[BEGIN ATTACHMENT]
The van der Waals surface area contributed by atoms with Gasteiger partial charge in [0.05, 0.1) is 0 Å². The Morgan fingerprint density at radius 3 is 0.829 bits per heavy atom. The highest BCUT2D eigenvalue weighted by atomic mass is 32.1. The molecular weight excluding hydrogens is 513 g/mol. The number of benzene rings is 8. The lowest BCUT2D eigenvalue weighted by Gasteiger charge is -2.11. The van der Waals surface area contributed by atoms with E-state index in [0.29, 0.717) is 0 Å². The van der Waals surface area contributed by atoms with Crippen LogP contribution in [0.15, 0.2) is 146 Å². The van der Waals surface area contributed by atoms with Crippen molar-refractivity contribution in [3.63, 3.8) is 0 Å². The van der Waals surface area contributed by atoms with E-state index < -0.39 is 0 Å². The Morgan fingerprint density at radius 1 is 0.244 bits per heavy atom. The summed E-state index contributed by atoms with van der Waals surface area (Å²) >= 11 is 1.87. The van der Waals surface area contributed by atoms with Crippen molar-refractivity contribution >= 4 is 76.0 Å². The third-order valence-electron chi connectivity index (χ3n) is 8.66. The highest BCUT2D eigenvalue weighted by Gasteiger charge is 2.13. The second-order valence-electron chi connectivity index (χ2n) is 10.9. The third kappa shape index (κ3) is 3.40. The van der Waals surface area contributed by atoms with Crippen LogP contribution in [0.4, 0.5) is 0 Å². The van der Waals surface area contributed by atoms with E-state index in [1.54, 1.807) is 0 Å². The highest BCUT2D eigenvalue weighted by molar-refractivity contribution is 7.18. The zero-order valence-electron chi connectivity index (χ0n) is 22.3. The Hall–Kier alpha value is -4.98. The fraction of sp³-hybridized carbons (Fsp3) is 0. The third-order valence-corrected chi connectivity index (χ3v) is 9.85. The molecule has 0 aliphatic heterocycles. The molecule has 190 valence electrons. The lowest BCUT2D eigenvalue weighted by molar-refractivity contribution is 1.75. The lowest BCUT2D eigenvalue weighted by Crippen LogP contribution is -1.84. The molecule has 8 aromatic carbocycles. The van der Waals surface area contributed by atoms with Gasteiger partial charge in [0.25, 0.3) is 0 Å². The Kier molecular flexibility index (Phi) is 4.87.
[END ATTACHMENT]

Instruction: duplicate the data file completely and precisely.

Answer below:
The van der Waals surface area contributed by atoms with Gasteiger partial charge in [0.05, 0.1) is 0 Å². The Morgan fingerprint density at radius 3 is 0.829 bits per heavy atom. The highest BCUT2D eigenvalue weighted by atomic mass is 32.1. The molecular weight excluding hydrogens is 513 g/mol. The number of benzene rings is 8. The lowest BCUT2D eigenvalue weighted by Gasteiger charge is -2.11. The van der Waals surface area contributed by atoms with E-state index in [0.29, 0.717) is 0 Å². The van der Waals surface area contributed by atoms with Crippen LogP contribution in [0.15, 0.2) is 146 Å². The van der Waals surface area contributed by atoms with Crippen molar-refractivity contribution in [3.63, 3.8) is 0 Å². The van der Waals surface area contributed by atoms with E-state index < -0.39 is 0 Å². The Morgan fingerprint density at radius 1 is 0.244 bits per heavy atom. The summed E-state index contributed by atoms with van der Waals surface area (Å²) >= 11 is 1.87. The van der Waals surface area contributed by atoms with Crippen molar-refractivity contribution >= 4 is 76.0 Å². The third-order valence-electron chi connectivity index (χ3n) is 8.66. The highest BCUT2D eigenvalue weighted by Gasteiger charge is 2.13. The second-order valence-electron chi connectivity index (χ2n) is 10.9. The third kappa shape index (κ3) is 3.40. The van der Waals surface area contributed by atoms with Crippen LogP contribution in [0.4, 0.5) is 0 Å². The van der Waals surface area contributed by atoms with E-state index in [1.54, 1.807) is 0 Å². The highest BCUT2D eigenvalue weighted by molar-refractivity contribution is 7.18. The zero-order valence-electron chi connectivity index (χ0n) is 22.3. The Hall–Kier alpha value is -4.98. The fraction of sp³-hybridized carbons (Fsp3) is 0. The third-order valence-corrected chi connectivity index (χ3v) is 9.85. The molecule has 0 aliphatic heterocycles. The molecule has 190 valence electrons. The lowest BCUT2D eigenvalue weighted by molar-refractivity contribution is 1.75. The lowest BCUT2D eigenvalue weighted by Crippen LogP contribution is -1.84. The molecule has 8 aromatic carbocycles. The van der Waals surface area contributed by atoms with Gasteiger partial charge in [0.25, 0.3) is 0 Å². The Kier molecular flexibility index (Phi) is 4.87.